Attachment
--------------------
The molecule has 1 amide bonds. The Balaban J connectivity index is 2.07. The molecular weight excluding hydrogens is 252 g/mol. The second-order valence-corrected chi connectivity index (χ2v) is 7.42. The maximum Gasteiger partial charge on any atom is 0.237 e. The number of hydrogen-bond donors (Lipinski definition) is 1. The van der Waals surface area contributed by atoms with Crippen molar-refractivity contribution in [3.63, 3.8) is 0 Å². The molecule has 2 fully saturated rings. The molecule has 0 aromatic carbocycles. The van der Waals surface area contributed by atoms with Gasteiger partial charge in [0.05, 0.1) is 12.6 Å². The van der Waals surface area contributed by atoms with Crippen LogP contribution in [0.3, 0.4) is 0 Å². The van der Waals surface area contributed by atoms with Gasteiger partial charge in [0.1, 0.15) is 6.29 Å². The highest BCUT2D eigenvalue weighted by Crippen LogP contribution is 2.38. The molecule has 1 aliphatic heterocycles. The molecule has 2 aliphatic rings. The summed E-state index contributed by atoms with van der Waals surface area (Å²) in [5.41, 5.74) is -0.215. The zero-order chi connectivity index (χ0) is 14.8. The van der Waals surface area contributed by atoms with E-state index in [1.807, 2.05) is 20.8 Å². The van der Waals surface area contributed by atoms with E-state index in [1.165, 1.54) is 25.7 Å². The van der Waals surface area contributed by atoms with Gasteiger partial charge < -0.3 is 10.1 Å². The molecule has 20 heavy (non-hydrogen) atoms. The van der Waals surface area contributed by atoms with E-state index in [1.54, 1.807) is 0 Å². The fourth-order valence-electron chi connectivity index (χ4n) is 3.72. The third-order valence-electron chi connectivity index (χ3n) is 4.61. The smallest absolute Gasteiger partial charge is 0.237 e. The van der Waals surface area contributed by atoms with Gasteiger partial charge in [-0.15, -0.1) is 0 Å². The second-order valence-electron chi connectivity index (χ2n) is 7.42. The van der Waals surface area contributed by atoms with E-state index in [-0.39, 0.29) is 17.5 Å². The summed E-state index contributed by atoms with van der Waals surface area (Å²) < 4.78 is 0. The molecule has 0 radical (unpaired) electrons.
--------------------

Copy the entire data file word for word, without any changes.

The molecule has 1 amide bonds. The Balaban J connectivity index is 2.07. The molecular weight excluding hydrogens is 252 g/mol. The second-order valence-corrected chi connectivity index (χ2v) is 7.42. The maximum Gasteiger partial charge on any atom is 0.237 e. The number of hydrogen-bond donors (Lipinski definition) is 1. The van der Waals surface area contributed by atoms with Crippen molar-refractivity contribution in [3.63, 3.8) is 0 Å². The molecule has 2 fully saturated rings. The molecule has 0 aromatic carbocycles. The van der Waals surface area contributed by atoms with Gasteiger partial charge in [0.05, 0.1) is 12.6 Å². The van der Waals surface area contributed by atoms with Crippen LogP contribution in [0.3, 0.4) is 0 Å². The van der Waals surface area contributed by atoms with Gasteiger partial charge in [0.1, 0.15) is 6.29 Å². The highest BCUT2D eigenvalue weighted by Crippen LogP contribution is 2.38. The molecule has 1 aliphatic heterocycles. The molecule has 2 aliphatic rings. The summed E-state index contributed by atoms with van der Waals surface area (Å²) in [5.41, 5.74) is -0.215. The zero-order chi connectivity index (χ0) is 14.8. The van der Waals surface area contributed by atoms with E-state index in [1.807, 2.05) is 20.8 Å². The van der Waals surface area contributed by atoms with E-state index in [1.165, 1.54) is 25.7 Å². The van der Waals surface area contributed by atoms with Gasteiger partial charge < -0.3 is 10.1 Å². The molecule has 20 heavy (non-hydrogen) atoms. The van der Waals surface area contributed by atoms with E-state index in [1.54, 1.807) is 0 Å². The fourth-order valence-electron chi connectivity index (χ4n) is 3.72. The third-order valence-electron chi connectivity index (χ3n) is 4.61. The smallest absolute Gasteiger partial charge is 0.237 e. The van der Waals surface area contributed by atoms with Gasteiger partial charge in [-0.15, -0.1) is 0 Å². The second-order valence-electron chi connectivity index (χ2n) is 7.42. The van der Waals surface area contributed by atoms with E-state index in [-0.39, 0.29) is 17.5 Å². The summed E-state index contributed by atoms with van der Waals surface area (Å²) < 4.78 is 0. The molecule has 0 radical (unpaired) electrons.